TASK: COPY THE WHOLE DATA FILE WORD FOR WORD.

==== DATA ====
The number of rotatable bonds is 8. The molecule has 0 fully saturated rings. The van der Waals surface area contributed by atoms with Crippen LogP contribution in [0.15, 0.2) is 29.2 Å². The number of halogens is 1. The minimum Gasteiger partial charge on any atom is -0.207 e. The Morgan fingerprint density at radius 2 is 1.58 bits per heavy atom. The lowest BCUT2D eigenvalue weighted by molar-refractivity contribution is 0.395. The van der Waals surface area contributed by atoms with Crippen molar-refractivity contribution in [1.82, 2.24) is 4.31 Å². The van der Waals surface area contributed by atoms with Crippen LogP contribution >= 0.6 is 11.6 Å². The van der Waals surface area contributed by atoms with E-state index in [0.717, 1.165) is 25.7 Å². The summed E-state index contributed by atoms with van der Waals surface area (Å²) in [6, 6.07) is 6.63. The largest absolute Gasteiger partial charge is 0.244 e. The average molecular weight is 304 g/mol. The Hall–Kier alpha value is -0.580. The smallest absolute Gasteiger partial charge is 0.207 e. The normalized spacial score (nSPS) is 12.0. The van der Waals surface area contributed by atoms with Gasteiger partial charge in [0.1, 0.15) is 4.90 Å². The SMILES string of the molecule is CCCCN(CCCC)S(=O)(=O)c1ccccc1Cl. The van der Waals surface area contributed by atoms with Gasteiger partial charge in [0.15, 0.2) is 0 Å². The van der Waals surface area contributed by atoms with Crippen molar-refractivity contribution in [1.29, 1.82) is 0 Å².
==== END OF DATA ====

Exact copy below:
The number of rotatable bonds is 8. The molecule has 0 fully saturated rings. The van der Waals surface area contributed by atoms with Crippen LogP contribution in [0.15, 0.2) is 29.2 Å². The number of halogens is 1. The minimum Gasteiger partial charge on any atom is -0.207 e. The Morgan fingerprint density at radius 2 is 1.58 bits per heavy atom. The lowest BCUT2D eigenvalue weighted by molar-refractivity contribution is 0.395. The van der Waals surface area contributed by atoms with Crippen molar-refractivity contribution in [1.82, 2.24) is 4.31 Å². The van der Waals surface area contributed by atoms with Crippen LogP contribution >= 0.6 is 11.6 Å². The van der Waals surface area contributed by atoms with E-state index in [0.717, 1.165) is 25.7 Å². The summed E-state index contributed by atoms with van der Waals surface area (Å²) in [6, 6.07) is 6.63. The largest absolute Gasteiger partial charge is 0.244 e. The average molecular weight is 304 g/mol. The Hall–Kier alpha value is -0.580. The smallest absolute Gasteiger partial charge is 0.207 e. The normalized spacial score (nSPS) is 12.0. The van der Waals surface area contributed by atoms with Gasteiger partial charge in [0.1, 0.15) is 4.90 Å². The SMILES string of the molecule is CCCCN(CCCC)S(=O)(=O)c1ccccc1Cl. The van der Waals surface area contributed by atoms with Gasteiger partial charge in [0.15, 0.2) is 0 Å². The van der Waals surface area contributed by atoms with Crippen molar-refractivity contribution in [1.29, 1.82) is 0 Å².